Efficient purchasing in any business is essential to stay within budget and ensure that only necessary materials and supplies are being purchased.
To do that, there’s a minimum trio involved in putting together a business case for purchasing.
All purchases begin with the user. Employees in any department will first identify what they need. In most cases, the suggestions are directed to supervisors, team leaders or line managers. These people represent the end user and direct the suggestions to upper management.
Finance departments can’t just approve any purchase. In many situations, it’s a completely new purchase being introduced to the business, in which case, the business case must be made to justify the expense.
Finance departments are very prudent with funds available, ensuring they are only spent on necessary materials, or tools that will benefit business objectives.
When it’s something entirely new, funds should first be directed towards market research and this is where things can go wrong – when this stage is skipped.
Approaching any market blindly without sufficient knowledge of typical costs will result in paying a higher price, and often negligible contracts with minimum value due to a lack of market knowledge.
It happens in the copier industry, telecoms sector, and many other services where finance departments skip the most prudent part of a buying process. Assessing the market to find out what’s available, at what price, what contract options are available, and service level agreements. SLAs and contract finalisations is when negotiations should always be happening. Everything’s negotiable!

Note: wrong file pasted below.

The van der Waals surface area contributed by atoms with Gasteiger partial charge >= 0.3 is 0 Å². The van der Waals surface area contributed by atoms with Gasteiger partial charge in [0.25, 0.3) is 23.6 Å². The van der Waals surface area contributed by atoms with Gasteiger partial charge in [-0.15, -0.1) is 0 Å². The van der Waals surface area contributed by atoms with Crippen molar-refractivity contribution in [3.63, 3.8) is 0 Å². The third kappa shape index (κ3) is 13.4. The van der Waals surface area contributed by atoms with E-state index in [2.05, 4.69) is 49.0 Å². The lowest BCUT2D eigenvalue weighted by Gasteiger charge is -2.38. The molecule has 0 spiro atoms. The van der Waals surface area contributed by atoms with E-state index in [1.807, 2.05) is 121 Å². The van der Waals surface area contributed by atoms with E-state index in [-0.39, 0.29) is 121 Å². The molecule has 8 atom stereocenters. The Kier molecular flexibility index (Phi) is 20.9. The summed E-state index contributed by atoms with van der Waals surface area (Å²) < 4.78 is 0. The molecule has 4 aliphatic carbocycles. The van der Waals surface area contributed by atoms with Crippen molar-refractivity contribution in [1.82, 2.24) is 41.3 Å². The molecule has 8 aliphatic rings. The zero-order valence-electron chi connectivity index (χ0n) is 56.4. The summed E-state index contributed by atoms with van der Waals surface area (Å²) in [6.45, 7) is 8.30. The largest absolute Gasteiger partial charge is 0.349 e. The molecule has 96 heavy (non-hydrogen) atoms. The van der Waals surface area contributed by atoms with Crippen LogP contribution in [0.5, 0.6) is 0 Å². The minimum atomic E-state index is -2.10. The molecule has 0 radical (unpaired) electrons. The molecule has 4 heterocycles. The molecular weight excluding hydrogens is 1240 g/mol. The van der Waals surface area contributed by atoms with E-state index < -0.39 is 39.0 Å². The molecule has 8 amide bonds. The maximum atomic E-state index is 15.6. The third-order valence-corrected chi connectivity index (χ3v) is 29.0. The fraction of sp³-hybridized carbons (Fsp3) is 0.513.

When approaching any unfamiliar sector, it’s best to assign a buyer to research the market and then compile a report detailing viable options before proceeding beyond this stage.
The core responsibilities on all finance departments are always to:
Assess the proposals from end users. It’s the responsibility of users to present the business case explaining the benefits of whatever’s to be bought, and explain the benefits of the purchase ensuring it supports business objectives.
Once users have made their case and sold it’s up to finance to assess budget implications and the financial impact of any purchase to ensure it’s viable.
Funding sources will be identified and a budget assigned to a buyer.
With the budget assigned, it’s then the buyer who has the final responsibility of ensuring they can source services or products within budget, and agree to contractual terms with suppliers.
Negotiation in the final buying stage is prudent.
Before final purchasing decisions are made, especially when the contract terms are long and expensive, input should be sought from end users prior to any agreements being formalised and finalised.
That’s the trio that should always be involved in a buying process and never solely left to one person in a finance team. Chances are that they will have no idea what the end user requires.
Every employee is a key stakeholder in all businesses and should be given the opportunity to provide input into what they feel would help them work more efficiently. It’s then up to your line managers to present viable solutions to finance. Finance should then review the business case put forward by line managers, sign off on it, identify funding sources and assign a budget to a buyer.
If your business does not have the finance teams or buyers in place, there’s a high chance you’re overspending due to the lack of resources put into purchasing.
Should that be the case, there are likely to be areas where you could significantly reduce your operational costs, by putting value adding contracts in place, sometimes cheaper than existing providers have you on, while maintaining quality and without disruption to service.
Should you find your expenses getting out of hand, our savings audit will highlight where your business is over spending.
For businesses with fewer employees, lacking the resources from those in finance and buyers who know their way around contractual law, it’s often best to bring in outside help from a professional procurement service.
Image courtesy of supplychainstation.com.